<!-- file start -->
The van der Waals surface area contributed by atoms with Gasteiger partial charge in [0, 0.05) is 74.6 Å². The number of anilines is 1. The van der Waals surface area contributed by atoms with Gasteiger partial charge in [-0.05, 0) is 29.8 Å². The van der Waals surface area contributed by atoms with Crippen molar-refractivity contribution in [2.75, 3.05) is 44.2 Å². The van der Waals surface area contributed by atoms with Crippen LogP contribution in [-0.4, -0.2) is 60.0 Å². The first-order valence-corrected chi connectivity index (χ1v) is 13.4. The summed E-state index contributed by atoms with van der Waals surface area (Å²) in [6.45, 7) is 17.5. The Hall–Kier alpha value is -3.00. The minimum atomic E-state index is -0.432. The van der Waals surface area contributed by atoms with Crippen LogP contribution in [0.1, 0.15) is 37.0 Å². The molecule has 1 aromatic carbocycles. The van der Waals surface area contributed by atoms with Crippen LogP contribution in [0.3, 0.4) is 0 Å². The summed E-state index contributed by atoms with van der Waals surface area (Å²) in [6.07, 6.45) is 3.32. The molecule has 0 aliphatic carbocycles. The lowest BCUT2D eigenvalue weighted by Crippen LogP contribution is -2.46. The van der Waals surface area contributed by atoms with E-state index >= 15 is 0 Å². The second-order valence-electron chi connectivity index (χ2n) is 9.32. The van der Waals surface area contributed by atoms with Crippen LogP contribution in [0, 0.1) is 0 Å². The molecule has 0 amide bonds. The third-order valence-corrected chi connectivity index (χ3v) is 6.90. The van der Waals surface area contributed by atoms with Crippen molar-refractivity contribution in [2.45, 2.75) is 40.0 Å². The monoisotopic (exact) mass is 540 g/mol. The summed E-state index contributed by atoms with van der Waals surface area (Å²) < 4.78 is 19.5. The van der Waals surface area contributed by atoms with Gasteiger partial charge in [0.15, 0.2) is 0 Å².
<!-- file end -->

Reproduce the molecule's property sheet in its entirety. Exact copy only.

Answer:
The van der Waals surface area contributed by atoms with Gasteiger partial charge in [0, 0.05) is 74.6 Å². The number of anilines is 1. The van der Waals surface area contributed by atoms with Gasteiger partial charge in [-0.05, 0) is 29.8 Å². The van der Waals surface area contributed by atoms with Crippen molar-refractivity contribution in [2.75, 3.05) is 44.2 Å². The van der Waals surface area contributed by atoms with Crippen LogP contribution in [-0.4, -0.2) is 60.0 Å². The first-order valence-corrected chi connectivity index (χ1v) is 13.4. The summed E-state index contributed by atoms with van der Waals surface area (Å²) in [6.45, 7) is 17.5. The Hall–Kier alpha value is -3.00. The minimum atomic E-state index is -0.432. The van der Waals surface area contributed by atoms with Crippen LogP contribution in [0.1, 0.15) is 37.0 Å². The molecule has 1 aromatic carbocycles. The van der Waals surface area contributed by atoms with Crippen LogP contribution in [0.3, 0.4) is 0 Å². The summed E-state index contributed by atoms with van der Waals surface area (Å²) in [6.07, 6.45) is 3.32. The molecule has 0 aliphatic carbocycles. The lowest BCUT2D eigenvalue weighted by Crippen LogP contribution is -2.46. The van der Waals surface area contributed by atoms with E-state index >= 15 is 0 Å². The second-order valence-electron chi connectivity index (χ2n) is 9.32. The van der Waals surface area contributed by atoms with Crippen LogP contribution in [0, 0.1) is 0 Å². The molecule has 0 amide bonds. The third-order valence-corrected chi connectivity index (χ3v) is 6.90. The van der Waals surface area contributed by atoms with Crippen molar-refractivity contribution in [2.45, 2.75) is 40.0 Å². The monoisotopic (exact) mass is 540 g/mol. The summed E-state index contributed by atoms with van der Waals surface area (Å²) < 4.78 is 19.5. The van der Waals surface area contributed by atoms with Gasteiger partial charge in [0.15, 0.2) is 0 Å².